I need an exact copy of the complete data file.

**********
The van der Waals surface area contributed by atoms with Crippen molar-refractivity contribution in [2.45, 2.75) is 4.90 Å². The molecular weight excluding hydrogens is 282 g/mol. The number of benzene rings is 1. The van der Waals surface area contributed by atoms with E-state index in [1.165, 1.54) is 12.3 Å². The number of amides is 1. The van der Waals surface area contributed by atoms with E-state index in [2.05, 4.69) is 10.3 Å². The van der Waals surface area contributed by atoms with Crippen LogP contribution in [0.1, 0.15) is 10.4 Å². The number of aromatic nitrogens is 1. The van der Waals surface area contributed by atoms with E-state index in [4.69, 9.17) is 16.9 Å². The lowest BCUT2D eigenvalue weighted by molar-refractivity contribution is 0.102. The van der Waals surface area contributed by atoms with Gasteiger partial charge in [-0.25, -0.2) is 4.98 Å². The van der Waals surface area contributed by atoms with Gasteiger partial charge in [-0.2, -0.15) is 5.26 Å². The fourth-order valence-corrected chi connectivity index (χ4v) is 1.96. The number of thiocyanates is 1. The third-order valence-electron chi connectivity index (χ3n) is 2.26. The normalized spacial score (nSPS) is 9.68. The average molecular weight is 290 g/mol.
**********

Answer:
The van der Waals surface area contributed by atoms with Crippen molar-refractivity contribution in [2.45, 2.75) is 4.90 Å². The molecular weight excluding hydrogens is 282 g/mol. The number of benzene rings is 1. The van der Waals surface area contributed by atoms with E-state index in [1.165, 1.54) is 12.3 Å². The number of amides is 1. The van der Waals surface area contributed by atoms with E-state index in [2.05, 4.69) is 10.3 Å². The van der Waals surface area contributed by atoms with Crippen LogP contribution in [0.1, 0.15) is 10.4 Å². The number of aromatic nitrogens is 1. The van der Waals surface area contributed by atoms with E-state index in [4.69, 9.17) is 16.9 Å². The lowest BCUT2D eigenvalue weighted by molar-refractivity contribution is 0.102. The van der Waals surface area contributed by atoms with Gasteiger partial charge in [-0.25, -0.2) is 4.98 Å². The van der Waals surface area contributed by atoms with Gasteiger partial charge in [-0.2, -0.15) is 5.26 Å². The fourth-order valence-corrected chi connectivity index (χ4v) is 1.96. The number of thiocyanates is 1. The third-order valence-electron chi connectivity index (χ3n) is 2.26. The normalized spacial score (nSPS) is 9.68. The average molecular weight is 290 g/mol.